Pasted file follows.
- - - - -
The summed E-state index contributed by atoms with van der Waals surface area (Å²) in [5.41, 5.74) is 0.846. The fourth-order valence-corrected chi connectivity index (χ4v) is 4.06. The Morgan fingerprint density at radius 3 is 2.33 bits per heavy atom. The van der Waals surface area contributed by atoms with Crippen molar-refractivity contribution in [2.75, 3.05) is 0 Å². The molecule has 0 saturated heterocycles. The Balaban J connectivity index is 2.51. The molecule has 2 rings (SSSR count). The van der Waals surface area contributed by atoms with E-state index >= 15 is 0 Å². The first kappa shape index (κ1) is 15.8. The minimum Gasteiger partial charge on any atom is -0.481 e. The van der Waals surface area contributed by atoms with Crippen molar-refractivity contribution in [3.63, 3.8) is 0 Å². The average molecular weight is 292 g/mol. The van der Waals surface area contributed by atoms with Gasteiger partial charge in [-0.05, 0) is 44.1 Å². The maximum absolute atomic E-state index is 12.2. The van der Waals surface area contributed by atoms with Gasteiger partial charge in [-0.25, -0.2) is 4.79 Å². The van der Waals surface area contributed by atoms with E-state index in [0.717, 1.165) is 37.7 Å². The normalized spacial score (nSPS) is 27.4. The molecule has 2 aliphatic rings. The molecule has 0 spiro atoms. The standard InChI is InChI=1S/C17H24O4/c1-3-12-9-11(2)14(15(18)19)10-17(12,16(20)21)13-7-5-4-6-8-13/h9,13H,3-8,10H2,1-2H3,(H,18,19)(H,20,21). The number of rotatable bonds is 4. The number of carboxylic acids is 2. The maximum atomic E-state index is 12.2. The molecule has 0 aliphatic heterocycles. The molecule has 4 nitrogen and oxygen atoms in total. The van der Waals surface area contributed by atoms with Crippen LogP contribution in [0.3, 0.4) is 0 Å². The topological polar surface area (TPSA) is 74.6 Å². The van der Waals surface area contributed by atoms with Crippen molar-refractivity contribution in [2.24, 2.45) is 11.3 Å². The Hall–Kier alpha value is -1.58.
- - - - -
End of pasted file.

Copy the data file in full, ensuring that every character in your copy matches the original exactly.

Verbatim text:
The summed E-state index contributed by atoms with van der Waals surface area (Å²) in [5.41, 5.74) is 0.846. The fourth-order valence-corrected chi connectivity index (χ4v) is 4.06. The Morgan fingerprint density at radius 3 is 2.33 bits per heavy atom. The van der Waals surface area contributed by atoms with Crippen molar-refractivity contribution in [2.75, 3.05) is 0 Å². The molecule has 0 saturated heterocycles. The Balaban J connectivity index is 2.51. The molecule has 2 rings (SSSR count). The van der Waals surface area contributed by atoms with E-state index >= 15 is 0 Å². The first kappa shape index (κ1) is 15.8. The minimum Gasteiger partial charge on any atom is -0.481 e. The van der Waals surface area contributed by atoms with Crippen molar-refractivity contribution in [3.63, 3.8) is 0 Å². The average molecular weight is 292 g/mol. The van der Waals surface area contributed by atoms with Gasteiger partial charge in [-0.05, 0) is 44.1 Å². The maximum absolute atomic E-state index is 12.2. The van der Waals surface area contributed by atoms with Gasteiger partial charge in [-0.25, -0.2) is 4.79 Å². The van der Waals surface area contributed by atoms with E-state index in [0.717, 1.165) is 37.7 Å². The normalized spacial score (nSPS) is 27.4. The molecule has 2 aliphatic rings. The molecule has 0 spiro atoms. The standard InChI is InChI=1S/C17H24O4/c1-3-12-9-11(2)14(15(18)19)10-17(12,16(20)21)13-7-5-4-6-8-13/h9,13H,3-8,10H2,1-2H3,(H,18,19)(H,20,21). The number of rotatable bonds is 4. The number of carboxylic acids is 2. The maximum atomic E-state index is 12.2. The molecule has 0 aliphatic heterocycles. The molecule has 4 nitrogen and oxygen atoms in total. The van der Waals surface area contributed by atoms with Crippen LogP contribution in [0.3, 0.4) is 0 Å². The topological polar surface area (TPSA) is 74.6 Å². The van der Waals surface area contributed by atoms with Crippen molar-refractivity contribution in [2.24, 2.45) is 11.3 Å². The Hall–Kier alpha value is -1.58.